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Skin History, Family Crest & Coats of Arms



The Skin surname is thought to be derived from the Aberdeenshire parish of the same name. Legend has it that the first bearer of the name was second son of Struan Robertson, who saved king Malcolm II (circa 1014) by slaying a wolf with his "sgian," or "skene," (Scottish dagger) in Stocket Forest. which meant "a dagger." It is said that he was rewarded with the lands of Skene and henceforth used the name Skene.


Early Origins of the Skin family


The surname Skin was first found in Aberdeenshire (Gaelic: Siorrachd Obar Dheathain), a historic county, and present day Council Area of Aberdeen, located in the Grampian region of northeastern Scotland, where they held a family seat sometime before the year 1250. The family had always maintained the rank of free Barons and held the Castle Skene, and the Earldom of Mar in Aberdeen.

Early History of the Skin family


This web page shows only a small excerpt of our Skin research.
Another 147 words (10 lines of text) covering the years 1296, 1317, 1825, 1411, 1543, 1617 and 1597 are included under the topic Early Skin History in all our PDF Extended History products and printed products wherever possible.

Skin Spelling Variations


Spelling variations of this family name include: Skene, Skeyne, Skeen, Skeene, Skin and many more.

Early Notables of the Skin family (pre 1700)


Notable amongst the Clan at this time was Sir John Skene (1543-1617), who acquired Curriehill (taking the title Lord Curriehill); he was a much published lawyer in Scotland, who compiled...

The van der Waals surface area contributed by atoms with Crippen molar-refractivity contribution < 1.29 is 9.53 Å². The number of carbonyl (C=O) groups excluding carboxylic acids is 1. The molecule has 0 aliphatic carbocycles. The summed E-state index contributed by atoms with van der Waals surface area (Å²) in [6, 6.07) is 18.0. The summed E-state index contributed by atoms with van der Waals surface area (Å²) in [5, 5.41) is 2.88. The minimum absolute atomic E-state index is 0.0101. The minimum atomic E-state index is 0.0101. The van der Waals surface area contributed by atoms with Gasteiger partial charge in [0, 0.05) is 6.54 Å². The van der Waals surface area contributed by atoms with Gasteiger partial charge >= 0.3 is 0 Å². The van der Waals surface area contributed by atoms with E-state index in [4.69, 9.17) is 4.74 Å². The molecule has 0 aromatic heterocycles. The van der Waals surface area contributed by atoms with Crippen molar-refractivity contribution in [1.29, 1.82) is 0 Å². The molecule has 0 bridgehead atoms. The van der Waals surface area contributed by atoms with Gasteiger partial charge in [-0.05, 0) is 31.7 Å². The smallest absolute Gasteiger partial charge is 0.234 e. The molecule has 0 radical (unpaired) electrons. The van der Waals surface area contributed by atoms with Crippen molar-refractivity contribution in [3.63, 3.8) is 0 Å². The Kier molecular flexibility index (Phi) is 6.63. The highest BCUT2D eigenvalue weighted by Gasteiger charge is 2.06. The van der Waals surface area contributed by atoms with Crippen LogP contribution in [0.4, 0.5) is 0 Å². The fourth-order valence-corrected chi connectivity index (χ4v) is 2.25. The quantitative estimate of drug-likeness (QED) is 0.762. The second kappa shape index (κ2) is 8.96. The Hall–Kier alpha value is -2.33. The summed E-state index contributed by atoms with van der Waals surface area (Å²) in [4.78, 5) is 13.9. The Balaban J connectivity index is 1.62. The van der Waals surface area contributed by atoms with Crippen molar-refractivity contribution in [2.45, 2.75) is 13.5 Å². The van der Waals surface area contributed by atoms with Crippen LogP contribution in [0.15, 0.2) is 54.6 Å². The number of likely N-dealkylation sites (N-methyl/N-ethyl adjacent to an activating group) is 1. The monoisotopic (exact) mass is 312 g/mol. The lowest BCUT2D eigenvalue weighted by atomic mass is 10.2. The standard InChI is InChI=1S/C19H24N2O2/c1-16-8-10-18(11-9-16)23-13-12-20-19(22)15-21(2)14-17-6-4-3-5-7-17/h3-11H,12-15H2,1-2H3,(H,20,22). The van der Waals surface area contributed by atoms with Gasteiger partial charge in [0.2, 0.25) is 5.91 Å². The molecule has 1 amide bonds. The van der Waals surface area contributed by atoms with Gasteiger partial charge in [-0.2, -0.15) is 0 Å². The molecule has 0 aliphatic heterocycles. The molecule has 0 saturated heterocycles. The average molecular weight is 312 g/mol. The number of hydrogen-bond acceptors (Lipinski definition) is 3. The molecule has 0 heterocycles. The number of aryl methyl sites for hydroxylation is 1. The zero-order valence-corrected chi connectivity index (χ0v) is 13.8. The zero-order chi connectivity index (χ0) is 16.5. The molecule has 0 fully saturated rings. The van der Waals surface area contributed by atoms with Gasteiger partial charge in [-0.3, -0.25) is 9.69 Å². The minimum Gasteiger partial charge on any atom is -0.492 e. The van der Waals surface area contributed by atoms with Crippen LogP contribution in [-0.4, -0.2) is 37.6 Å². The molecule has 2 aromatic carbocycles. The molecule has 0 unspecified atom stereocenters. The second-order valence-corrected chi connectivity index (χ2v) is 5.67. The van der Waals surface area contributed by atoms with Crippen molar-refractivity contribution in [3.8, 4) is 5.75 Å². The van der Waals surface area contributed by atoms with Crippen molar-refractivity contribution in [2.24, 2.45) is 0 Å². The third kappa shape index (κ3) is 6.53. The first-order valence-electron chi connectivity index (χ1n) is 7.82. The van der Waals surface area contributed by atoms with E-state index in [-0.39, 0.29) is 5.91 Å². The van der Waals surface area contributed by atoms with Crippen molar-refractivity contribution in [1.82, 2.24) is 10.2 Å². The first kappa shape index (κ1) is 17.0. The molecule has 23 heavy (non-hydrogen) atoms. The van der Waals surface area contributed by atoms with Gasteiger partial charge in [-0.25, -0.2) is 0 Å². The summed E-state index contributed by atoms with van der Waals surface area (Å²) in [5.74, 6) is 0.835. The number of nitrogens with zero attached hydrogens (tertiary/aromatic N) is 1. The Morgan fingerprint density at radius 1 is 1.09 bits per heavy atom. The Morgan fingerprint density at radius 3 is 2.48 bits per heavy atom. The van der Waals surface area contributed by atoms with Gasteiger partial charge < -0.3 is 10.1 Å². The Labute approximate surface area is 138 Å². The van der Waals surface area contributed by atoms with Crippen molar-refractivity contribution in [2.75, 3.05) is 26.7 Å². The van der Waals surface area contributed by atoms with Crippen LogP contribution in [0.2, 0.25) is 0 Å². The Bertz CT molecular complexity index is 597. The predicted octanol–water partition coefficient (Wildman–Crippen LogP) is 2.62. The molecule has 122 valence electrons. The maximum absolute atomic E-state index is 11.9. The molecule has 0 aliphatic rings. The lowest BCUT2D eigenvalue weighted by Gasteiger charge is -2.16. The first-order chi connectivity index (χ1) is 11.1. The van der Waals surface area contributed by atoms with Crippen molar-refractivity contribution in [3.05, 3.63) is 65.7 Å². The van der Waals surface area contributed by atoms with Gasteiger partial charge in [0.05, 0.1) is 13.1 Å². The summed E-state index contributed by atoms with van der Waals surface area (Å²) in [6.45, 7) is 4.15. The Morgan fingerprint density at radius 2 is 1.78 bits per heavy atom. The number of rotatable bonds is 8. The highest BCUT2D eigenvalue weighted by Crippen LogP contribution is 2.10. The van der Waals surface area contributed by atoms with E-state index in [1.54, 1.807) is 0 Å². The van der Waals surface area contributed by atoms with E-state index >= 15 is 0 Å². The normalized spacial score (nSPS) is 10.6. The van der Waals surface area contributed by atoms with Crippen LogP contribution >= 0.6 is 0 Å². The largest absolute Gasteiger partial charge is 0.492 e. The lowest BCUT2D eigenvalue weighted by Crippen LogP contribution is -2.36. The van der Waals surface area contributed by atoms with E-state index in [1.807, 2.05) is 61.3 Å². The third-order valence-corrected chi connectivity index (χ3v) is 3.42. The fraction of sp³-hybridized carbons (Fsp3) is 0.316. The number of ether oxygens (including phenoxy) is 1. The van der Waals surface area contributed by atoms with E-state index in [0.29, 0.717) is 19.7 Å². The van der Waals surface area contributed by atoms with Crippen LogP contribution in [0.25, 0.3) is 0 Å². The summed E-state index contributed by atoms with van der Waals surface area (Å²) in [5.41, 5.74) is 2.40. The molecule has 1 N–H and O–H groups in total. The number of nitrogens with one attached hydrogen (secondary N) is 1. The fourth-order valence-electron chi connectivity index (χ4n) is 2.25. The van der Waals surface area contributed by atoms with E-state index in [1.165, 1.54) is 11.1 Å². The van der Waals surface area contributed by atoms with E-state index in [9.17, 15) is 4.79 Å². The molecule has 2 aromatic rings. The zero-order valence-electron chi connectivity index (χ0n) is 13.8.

Another 30 words (2 lines of text) are included under the topic Early Skin Notables in all our PDF Extended History products and printed products wherever possible.

Migration of the Skin family to the New World and Oceana


Some of the first settlers of this family name or some of its variants were: John Skene who settled in West New Jersey in 1664; Robert Skene, who was on record in Maryland in 1700; Thomas Skene, who arrived in South Carolina in 1760.

The Skin Motto


The motto was originally a war cry or slogan. Mottoes first began to be shown with arms in the 14th and 15th centuries, but were not in general use until the 17th century. Thus the oldest coats of arms generally do not include a motto. Mottoes seldom form part of the grant of arms: Under most heraldic authorities, a motto is an optional component of the coat of arms, and can be added to or changed at will; many families have chosen not to display a motto.

Motto: Virtutis regia merces
Motto Translation: A palace the reward of bravery.


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